Associazione del consumo di acidi grassi con fragilità e mortalità tra adulti di mezza età e anziani

K. Jayanama, O. Theou, J. Godin, L. Cahill, K. Rockwood

Nutrition. 2020;70:110610. doi: 10.1016/j.nut.2019.110610. Epub 2019 Oct 11.

Despite their role in health and disease, the relationship between fatty acids (FAs) and frailty and mortality remains unclear. The aim of this study was to explore how FA intake is associated with frailty and mortality.

This observational study included 4062 participants ≥50 y of age from the 2003-2006 cohorts of the National Health and Nutrition Examination Survey. A 36-item frailty index (FI) and a 14-item nutrition index (NI) were constructed. We analyzed 29 dietary FA variables.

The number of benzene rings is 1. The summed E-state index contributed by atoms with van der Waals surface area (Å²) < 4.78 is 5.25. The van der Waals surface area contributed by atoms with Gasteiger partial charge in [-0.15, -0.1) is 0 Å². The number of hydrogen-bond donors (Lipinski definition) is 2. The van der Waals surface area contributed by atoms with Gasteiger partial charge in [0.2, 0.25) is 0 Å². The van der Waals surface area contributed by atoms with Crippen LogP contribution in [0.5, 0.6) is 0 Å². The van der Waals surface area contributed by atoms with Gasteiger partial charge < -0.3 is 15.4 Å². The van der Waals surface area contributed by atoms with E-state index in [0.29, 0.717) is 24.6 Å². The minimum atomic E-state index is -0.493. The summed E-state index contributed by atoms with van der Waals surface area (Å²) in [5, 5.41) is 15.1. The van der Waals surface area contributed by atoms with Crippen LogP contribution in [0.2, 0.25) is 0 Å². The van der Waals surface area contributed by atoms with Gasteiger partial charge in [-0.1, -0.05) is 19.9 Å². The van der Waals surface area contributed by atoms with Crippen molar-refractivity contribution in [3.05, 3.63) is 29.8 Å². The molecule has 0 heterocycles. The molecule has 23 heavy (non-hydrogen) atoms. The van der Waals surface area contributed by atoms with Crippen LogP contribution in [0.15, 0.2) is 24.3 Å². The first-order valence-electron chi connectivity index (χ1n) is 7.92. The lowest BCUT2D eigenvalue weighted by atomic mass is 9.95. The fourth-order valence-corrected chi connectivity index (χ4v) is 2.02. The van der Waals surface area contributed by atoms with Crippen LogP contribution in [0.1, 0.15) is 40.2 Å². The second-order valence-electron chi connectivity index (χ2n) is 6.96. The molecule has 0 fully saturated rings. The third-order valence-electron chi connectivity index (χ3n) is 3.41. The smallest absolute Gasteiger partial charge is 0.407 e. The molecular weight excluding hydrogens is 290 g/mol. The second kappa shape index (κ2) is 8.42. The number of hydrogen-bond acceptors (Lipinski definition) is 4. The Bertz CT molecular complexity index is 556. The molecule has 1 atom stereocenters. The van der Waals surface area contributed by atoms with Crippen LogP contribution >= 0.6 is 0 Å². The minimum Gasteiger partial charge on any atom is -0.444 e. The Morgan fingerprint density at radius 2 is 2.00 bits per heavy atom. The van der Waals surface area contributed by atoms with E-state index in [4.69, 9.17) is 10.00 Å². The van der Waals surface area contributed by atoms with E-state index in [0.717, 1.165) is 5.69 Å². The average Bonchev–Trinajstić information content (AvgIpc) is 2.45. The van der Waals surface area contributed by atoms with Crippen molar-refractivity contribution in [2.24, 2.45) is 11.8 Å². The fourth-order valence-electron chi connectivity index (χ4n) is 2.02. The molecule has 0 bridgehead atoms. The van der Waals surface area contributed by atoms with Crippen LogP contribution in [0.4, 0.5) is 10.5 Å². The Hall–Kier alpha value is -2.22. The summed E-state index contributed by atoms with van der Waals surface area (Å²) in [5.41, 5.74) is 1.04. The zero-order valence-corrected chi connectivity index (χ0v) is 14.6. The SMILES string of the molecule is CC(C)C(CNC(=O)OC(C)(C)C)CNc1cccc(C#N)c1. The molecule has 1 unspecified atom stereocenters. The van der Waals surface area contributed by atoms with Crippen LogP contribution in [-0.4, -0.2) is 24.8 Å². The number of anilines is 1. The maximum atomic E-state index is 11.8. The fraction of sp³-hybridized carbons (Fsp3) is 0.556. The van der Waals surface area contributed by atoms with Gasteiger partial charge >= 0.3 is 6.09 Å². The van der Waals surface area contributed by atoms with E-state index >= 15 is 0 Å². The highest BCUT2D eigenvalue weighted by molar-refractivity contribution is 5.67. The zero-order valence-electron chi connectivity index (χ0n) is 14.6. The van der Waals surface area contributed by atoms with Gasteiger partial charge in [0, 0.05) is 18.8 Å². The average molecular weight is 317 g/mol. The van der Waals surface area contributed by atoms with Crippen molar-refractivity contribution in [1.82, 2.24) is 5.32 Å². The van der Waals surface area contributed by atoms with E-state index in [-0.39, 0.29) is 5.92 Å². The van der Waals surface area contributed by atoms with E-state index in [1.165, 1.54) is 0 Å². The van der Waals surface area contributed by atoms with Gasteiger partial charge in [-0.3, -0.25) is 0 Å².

After adjustment for potential covariates and the NI, higher total FAs, saturated FAs (SFAs), and butanoic acid intake were associated with a higher degree of frailty. After an additional adjustment for the FI, higher SFA intake (total, hexanoic acid, octanoic acid, decanoic acid, tetradecanoic acid, hexadecanoic acid, and octadecanoic acid) was associated with higher mortality risk, whereas higher polyunsaturated FAs (total and octadecadienoic acid), ω-3 FAs (total, octadecatrienoic acid, and docosapentaenoic acid), and eicosenoic acid intake was associated with lower mortality risk.  

Comment: Only a higher percentage of SFA intake was associated with both higher frailty and mortality even after considering the degree of nutritional deficits. The effect of SFAs on mortality was evident across levels of frailty. FAs were associated with long-term mortality more often than they with degree of frailty.